The Badger


Despite rumours that The Badger is actually Roy Keane, he can assure you that he is far, far worse

Last Wednesday evening’s moment of ‘Sacré Bleu’ drew even the most sullen Irish football fan, stuck in their cocoon from 2002 or perhaps even 1990, back to life. ‘Cheat’, ‘coward’, ‘scum’ and even the F word – ‘French’ – are all terms that Irish fans have been using in the last week to brand Thierry Henry as a player who deserves no respect.

In the off chance that you’re a hermit with no contact with the outside world, or happen to be one of those people who had your house washed away during the Great Flood of 2009, the Badger will update you on what occurred. From a free kick just inside the French half, Florent Malouda hit a ball long into the Irish penalty box.

main-de-dieuWith the ball gracefully penetrating the air and flying into the Irish penalty box it appeared as if it might have gone straight out for an Irish goal kick, and put down as yet another mishit French pass. In the onside sector between Irish defenders and goalkeeper, the French player from the France region of France (as opposed to Guadeloupe), Thierry Henry, majestically guided the ball with an extension of his lower, lower shoulder to keep the ball in play.

He then, perfectly legally, hit the ball across the face of goal for William Gallas to tap it into the back of the Irish net. This goal sparked huge uproar from Irish players and management alike as they protested that Henry had actually used the lower, lower, lower, lower extension of his shoulder, which under FIFA’s ‘Fools’ Guide to Anatomy: Edition IV’, classifies as the “hand”.

Now sometimes the Badger can be accused of being a bit conservative and argumentative, but in this situation, it is the Badger’s opinion that Irish fans should really get over the entire situation. They should be happy that bigger nations are going to the World Cup instead of Ireland, and be pleased with being allowed play football with prestigious players like Henry and Sébastien Squillaci.

The Badger is also sick of all the hate being sent FIFA’s way over the situation. So in an attempt to resolve the fragile relationship between our small insignificant nation and FIFA, the Badger has written an email.



My name is The Badger. I am not actually a badger. I am writing to you in relation to the France v Ireland World Cup Qualifying Playoff fixture. In the aforementioned game, an incident occurred which made Irish people act very angrily towards French football captain Thierry Henry for an alleged use of the lower, lower, lower, lower extension of his shoulder to keep the ball in play.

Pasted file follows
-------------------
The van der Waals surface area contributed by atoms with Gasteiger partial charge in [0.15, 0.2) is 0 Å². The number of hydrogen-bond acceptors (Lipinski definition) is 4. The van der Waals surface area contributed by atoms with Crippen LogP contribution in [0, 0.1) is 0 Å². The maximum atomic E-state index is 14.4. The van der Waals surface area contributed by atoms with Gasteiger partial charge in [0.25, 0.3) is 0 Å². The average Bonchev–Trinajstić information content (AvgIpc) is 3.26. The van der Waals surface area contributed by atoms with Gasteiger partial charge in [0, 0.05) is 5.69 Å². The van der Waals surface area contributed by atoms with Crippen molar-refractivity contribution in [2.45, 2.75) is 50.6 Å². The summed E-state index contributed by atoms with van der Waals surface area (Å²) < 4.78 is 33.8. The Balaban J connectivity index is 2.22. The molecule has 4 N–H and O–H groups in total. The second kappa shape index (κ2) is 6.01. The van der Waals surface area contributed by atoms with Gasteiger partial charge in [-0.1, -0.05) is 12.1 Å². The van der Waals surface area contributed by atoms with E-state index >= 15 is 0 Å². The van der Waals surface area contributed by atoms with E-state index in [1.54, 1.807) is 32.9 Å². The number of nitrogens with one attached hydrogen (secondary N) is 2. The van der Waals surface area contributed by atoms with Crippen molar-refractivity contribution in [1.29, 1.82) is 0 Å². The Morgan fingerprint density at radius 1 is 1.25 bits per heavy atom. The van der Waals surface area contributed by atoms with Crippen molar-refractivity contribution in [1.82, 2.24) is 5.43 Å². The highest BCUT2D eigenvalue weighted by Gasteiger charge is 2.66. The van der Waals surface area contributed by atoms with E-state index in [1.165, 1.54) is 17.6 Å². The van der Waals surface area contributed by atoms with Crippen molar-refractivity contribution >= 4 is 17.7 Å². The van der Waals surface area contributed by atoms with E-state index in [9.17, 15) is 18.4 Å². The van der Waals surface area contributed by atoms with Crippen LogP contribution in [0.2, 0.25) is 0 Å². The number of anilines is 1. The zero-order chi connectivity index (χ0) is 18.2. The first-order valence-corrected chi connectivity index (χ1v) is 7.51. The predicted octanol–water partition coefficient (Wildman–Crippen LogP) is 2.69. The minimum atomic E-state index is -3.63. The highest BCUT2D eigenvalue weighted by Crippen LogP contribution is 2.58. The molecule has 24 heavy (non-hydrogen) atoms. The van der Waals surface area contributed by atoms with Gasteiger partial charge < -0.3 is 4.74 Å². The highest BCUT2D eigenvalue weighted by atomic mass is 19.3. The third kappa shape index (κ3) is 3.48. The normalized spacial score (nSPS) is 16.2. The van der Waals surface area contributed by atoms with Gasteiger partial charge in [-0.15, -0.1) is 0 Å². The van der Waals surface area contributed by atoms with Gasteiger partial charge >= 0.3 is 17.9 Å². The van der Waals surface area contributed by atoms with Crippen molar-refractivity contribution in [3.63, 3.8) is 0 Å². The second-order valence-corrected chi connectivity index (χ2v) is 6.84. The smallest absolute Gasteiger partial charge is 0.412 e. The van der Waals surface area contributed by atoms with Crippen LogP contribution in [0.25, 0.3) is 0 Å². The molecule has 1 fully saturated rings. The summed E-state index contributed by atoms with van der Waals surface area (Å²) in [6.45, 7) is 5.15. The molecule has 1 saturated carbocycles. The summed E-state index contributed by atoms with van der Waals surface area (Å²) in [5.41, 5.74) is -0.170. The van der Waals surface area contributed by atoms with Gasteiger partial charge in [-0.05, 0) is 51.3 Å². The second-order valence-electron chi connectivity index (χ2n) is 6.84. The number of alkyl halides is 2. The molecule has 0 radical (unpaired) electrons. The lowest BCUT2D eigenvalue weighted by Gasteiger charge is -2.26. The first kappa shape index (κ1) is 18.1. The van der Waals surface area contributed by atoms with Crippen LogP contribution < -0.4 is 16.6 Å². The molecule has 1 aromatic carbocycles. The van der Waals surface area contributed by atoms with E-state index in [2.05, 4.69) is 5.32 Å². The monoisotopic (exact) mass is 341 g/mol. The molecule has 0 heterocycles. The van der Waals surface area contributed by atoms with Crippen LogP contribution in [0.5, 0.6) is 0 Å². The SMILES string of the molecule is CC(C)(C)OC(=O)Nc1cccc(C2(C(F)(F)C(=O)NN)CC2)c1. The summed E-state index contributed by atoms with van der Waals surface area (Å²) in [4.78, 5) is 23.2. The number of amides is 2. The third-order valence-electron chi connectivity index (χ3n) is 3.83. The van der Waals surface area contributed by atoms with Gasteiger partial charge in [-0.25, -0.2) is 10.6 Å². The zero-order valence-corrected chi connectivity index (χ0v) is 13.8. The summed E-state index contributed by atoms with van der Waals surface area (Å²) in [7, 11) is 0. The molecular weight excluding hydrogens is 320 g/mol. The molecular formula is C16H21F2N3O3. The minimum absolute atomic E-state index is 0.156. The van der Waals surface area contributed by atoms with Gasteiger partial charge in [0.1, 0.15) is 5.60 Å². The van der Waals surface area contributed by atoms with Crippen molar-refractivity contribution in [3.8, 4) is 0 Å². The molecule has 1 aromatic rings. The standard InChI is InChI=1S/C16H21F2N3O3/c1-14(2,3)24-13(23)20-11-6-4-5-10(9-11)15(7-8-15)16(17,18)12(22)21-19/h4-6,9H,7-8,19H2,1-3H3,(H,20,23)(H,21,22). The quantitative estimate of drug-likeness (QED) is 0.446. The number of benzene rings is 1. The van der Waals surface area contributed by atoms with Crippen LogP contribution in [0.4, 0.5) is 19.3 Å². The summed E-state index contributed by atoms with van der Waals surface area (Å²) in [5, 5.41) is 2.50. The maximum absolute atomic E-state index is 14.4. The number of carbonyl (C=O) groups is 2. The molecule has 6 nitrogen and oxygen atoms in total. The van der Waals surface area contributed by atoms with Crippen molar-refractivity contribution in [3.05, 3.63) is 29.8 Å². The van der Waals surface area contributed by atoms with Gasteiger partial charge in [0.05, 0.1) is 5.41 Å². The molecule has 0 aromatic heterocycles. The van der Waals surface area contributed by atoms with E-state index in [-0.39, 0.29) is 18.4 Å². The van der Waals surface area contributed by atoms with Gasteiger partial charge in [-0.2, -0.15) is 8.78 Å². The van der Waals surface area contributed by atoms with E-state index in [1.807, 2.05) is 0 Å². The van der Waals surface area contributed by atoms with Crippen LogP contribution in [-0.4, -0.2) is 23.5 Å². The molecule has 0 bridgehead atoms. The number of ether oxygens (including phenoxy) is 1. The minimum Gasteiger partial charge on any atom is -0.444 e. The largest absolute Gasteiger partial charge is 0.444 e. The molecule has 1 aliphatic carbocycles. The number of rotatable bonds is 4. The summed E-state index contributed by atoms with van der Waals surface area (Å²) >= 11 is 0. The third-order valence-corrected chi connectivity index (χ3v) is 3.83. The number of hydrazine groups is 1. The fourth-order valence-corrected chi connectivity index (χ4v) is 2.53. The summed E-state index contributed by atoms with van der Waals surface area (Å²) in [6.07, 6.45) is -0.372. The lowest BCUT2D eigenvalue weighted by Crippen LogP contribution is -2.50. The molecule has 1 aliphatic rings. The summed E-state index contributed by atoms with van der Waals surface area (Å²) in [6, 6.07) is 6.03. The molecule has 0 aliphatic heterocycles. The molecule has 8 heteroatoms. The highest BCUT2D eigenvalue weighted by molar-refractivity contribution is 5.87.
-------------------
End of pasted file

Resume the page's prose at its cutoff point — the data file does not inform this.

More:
The Badger is sure you have been lambasted with a multitude of letters, messages and petitions to have the fixture replayed, and commends you for not buckling under the pressure asserted.

It is The Badger’s opinion that Irish people should be happy that a more marketable and better team are going to the World Cup next summer. The Badger also feels that Irish teams and other equivalent small nations should be ordered roll over for, per se, bigger nations in the future.

Though your system of not allowing small teams into your prestigious competition is efficient, there are some flawed aspects. The Badger recommends a revised form of the seeding system under the following specifications:

In this new method for UEFA World Cup Qualifying, there will only be two pots, the first of which containing 13 teams, the other containing 40. The teams in pot one will be pre-determined and consist of Spain, England, Portugal, France, Italy, Germany, Netherlands, Russia, Serbia, the Czech Republic, Sweden, Turkey and Switzerland. Teams in pot one and two will never be subject to change.

Every four years, one month before the World Cup finals, football officials will draw from pot one, 13 teams. The teams drawn will automatically qualify for the World Cup and claim all thirteen UEFA spots at the World Cup.

This system is only to be applied to UEFA World Cup qualifying, but can be easily adapted to different regions.

Yours sincerely,

The Badger